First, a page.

A SUPREME court judge has granted a Tamworth man bail as police build their case, alledging he supplied 350 ecstasy tablets.
Dylan Rutter was granted bail on 16 separate conditions during a hearing in the NSW Supreme Court in Sydney, last week.
The 31-year-old walked into Tamworth Local Court this week flanked by family members for a very brief hearing, before his case for commercial drug supply was adjourned.
DPP solicitor Geoffrey Kidd said Rutter was the co-accused of Mark McDonald, who the court heard had made “a further offer”.
He asked for Rutter’s case to be adjourned to marry up with the matters, which could be impacted by the offer.
“The accused now has Supreme Court bail, that was granted last week and that can continue,” Mr Kidd told the court.
The accused now has Supreme Court bail, that was granted last week and that can continue.- DPP solicitor Geoffrey Kidd
As part of his strict bail conditions, imposed by Justice Natalie Adams, Rutter must live in Tamworth, is subjected to a night curfew, and must not leave home unless for work or in the company of family members.
He is prohibited from drinking alcohol, taking drugs and could be subjected to random testing by police or bail curfew checks.
To secure his release, Rutter had to post $10,000 in surety, surrender his passport, must report to police daily and must not approach an international departure point.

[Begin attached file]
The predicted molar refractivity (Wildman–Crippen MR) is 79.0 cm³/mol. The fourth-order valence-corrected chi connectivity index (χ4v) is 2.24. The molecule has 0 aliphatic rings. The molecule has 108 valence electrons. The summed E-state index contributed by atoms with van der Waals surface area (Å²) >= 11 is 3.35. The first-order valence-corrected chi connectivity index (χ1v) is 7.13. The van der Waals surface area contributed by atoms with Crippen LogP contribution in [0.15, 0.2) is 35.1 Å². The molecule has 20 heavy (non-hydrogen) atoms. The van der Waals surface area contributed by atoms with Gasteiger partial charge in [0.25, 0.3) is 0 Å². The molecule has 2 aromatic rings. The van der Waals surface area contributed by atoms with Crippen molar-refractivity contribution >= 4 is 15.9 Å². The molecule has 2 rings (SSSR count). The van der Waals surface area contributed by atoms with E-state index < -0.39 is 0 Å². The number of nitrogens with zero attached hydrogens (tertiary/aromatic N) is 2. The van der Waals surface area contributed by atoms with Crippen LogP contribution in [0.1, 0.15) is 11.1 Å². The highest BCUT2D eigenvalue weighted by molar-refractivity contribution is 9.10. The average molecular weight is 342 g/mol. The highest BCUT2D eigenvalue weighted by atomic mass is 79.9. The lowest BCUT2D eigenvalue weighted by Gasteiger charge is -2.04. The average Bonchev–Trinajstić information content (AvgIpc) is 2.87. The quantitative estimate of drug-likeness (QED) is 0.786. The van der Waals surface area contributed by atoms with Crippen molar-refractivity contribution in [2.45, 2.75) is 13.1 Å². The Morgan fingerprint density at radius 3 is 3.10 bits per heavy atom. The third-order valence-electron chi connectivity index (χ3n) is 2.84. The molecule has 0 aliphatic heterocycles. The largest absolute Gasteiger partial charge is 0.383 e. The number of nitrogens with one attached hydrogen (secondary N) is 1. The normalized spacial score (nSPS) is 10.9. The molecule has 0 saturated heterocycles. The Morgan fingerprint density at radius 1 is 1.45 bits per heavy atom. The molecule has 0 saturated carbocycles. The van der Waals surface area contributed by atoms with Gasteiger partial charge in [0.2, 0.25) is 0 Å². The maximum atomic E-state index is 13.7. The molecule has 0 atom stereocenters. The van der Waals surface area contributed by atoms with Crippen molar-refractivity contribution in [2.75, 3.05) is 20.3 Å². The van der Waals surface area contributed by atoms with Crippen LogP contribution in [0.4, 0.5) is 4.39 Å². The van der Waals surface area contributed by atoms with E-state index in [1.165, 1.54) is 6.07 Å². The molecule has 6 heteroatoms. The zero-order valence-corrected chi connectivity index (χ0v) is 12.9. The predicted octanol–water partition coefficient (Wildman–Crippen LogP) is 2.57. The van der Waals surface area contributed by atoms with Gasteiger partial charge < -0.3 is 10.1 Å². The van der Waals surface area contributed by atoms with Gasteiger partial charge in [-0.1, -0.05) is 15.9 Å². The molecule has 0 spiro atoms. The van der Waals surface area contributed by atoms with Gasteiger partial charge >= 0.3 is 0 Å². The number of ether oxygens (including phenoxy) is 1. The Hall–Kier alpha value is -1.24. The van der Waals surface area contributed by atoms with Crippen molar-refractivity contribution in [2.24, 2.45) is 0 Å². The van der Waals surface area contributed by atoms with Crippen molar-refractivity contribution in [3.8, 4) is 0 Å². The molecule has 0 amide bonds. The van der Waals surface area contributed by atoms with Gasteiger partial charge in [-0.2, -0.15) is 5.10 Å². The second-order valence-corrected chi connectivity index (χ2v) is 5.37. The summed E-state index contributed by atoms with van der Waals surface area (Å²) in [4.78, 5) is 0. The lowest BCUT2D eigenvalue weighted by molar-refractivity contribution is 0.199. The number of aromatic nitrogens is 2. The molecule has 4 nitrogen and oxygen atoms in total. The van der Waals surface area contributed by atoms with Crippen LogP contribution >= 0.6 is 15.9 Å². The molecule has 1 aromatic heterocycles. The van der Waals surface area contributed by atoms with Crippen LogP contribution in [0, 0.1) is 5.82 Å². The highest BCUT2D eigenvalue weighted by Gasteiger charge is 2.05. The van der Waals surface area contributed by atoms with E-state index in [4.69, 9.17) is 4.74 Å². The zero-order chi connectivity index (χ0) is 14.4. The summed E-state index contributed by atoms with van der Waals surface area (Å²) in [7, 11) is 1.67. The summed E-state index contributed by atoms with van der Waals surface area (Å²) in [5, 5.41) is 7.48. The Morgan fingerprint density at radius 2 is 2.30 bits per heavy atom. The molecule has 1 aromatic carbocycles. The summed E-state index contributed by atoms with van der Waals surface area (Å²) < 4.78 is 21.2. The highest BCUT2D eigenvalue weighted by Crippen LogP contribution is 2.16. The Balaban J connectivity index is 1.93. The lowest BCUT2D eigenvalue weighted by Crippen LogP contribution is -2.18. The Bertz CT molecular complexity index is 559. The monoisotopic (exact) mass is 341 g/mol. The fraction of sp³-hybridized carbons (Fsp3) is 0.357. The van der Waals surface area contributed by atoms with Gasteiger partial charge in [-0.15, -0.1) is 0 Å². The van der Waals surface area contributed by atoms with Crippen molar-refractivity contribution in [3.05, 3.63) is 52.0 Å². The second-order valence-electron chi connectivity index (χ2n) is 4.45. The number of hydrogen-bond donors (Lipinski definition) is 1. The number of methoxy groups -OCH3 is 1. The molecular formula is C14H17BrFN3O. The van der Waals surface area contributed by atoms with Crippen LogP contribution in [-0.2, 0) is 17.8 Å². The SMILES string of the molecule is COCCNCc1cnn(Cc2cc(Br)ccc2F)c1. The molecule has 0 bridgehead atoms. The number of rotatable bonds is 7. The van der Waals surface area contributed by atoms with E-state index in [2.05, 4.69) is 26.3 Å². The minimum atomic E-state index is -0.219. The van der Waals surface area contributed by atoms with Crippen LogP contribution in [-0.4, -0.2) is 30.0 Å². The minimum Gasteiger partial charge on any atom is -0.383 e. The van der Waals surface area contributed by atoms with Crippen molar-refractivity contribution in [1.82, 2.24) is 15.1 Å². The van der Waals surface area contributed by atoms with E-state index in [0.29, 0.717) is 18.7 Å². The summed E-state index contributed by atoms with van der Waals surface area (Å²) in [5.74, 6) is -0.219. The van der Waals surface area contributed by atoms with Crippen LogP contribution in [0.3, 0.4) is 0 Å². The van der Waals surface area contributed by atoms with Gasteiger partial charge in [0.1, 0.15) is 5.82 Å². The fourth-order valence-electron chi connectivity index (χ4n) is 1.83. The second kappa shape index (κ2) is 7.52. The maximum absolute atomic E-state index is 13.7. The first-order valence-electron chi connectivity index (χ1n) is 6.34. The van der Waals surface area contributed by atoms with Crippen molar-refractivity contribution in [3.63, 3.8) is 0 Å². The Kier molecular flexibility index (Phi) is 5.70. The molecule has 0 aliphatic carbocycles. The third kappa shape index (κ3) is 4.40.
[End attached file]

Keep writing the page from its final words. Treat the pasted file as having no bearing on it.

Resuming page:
Rutter is yet to enter a plea to one count of supplying a prohibited drug that is not less than a commercial quantity.
Detectives will allege Rutter supplied 350 MDMA tablets between August 17 and midnight on December 8, last year, in Calala.
Rutter is one of four men charged as part of Strike Force Kotzur – a secret police operation set-up by Oxley detectives last year to investigate the supply of illegal drugs in the Tamworth area.
Co-accused Nicholas Hansen was flanked by family when he also appeared in Tamworth court on three charges, including using cocaine and commercial drug supply of MDMA.
Mr Kidd applied for a similar adjournment. Hansen’s solicitor Garry Johnston said he had received the brief of evidence, but his client’s case was “not necessarily determinative” of McDonald’s case.
Mr Johnston also applied for his client’s bail to be varied to reduce reporting from daily to three times-a-week.
He works in Manilla, he leaves Tamworth very early, he gets back very late.- Solicitor Garry Johnston
“He works in Manilla, he leaves Tamworth very early, he gets back very late,” he said, adding his client had “strong ties to the area, and a very strong surety”.
“He’s finding it very difficult to attend every day of the week.”
Magistrate Julie Soars reduced the bail reporting to three days-a-week.
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